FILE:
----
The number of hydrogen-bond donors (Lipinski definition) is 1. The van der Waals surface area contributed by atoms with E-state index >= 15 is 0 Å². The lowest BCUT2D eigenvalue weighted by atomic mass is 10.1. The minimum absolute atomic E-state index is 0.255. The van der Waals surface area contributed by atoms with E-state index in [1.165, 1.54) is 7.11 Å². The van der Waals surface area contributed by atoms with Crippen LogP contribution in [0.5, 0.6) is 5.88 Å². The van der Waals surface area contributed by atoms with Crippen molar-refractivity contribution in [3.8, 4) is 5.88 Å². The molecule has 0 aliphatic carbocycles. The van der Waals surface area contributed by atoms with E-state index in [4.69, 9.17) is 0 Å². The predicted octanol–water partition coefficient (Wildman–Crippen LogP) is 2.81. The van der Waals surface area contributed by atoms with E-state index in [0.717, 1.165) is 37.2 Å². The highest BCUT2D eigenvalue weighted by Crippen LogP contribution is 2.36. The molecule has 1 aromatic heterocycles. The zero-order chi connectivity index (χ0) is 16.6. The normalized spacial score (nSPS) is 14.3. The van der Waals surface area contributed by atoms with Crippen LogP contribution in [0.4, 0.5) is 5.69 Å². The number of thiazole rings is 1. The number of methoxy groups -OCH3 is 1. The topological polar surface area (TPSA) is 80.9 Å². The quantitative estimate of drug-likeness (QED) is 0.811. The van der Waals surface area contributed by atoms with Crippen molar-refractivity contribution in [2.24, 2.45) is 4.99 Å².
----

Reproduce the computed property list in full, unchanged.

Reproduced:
The number of hydrogen-bond donors (Lipinski definition) is 1. The van der Waals surface area contributed by atoms with E-state index >= 15 is 0 Å². The lowest BCUT2D eigenvalue weighted by atomic mass is 10.1. The minimum absolute atomic E-state index is 0.255. The van der Waals surface area contributed by atoms with E-state index in [1.165, 1.54) is 7.11 Å². The van der Waals surface area contributed by atoms with Crippen LogP contribution in [0.5, 0.6) is 5.88 Å². The van der Waals surface area contributed by atoms with Crippen molar-refractivity contribution in [3.8, 4) is 5.88 Å². The molecule has 0 aliphatic carbocycles. The van der Waals surface area contributed by atoms with E-state index in [4.69, 9.17) is 0 Å². The predicted octanol–water partition coefficient (Wildman–Crippen LogP) is 2.81. The van der Waals surface area contributed by atoms with E-state index in [0.717, 1.165) is 37.2 Å². The highest BCUT2D eigenvalue weighted by Crippen LogP contribution is 2.36. The molecule has 1 aromatic heterocycles. The zero-order chi connectivity index (χ0) is 16.6. The normalized spacial score (nSPS) is 14.3. The van der Waals surface area contributed by atoms with Crippen LogP contribution in [0.4, 0.5) is 5.69 Å². The number of thiazole rings is 1. The number of methoxy groups -OCH3 is 1. The topological polar surface area (TPSA) is 80.9 Å². The quantitative estimate of drug-likeness (QED) is 0.811. The van der Waals surface area contributed by atoms with Crippen molar-refractivity contribution in [2.24, 2.45) is 4.99 Å².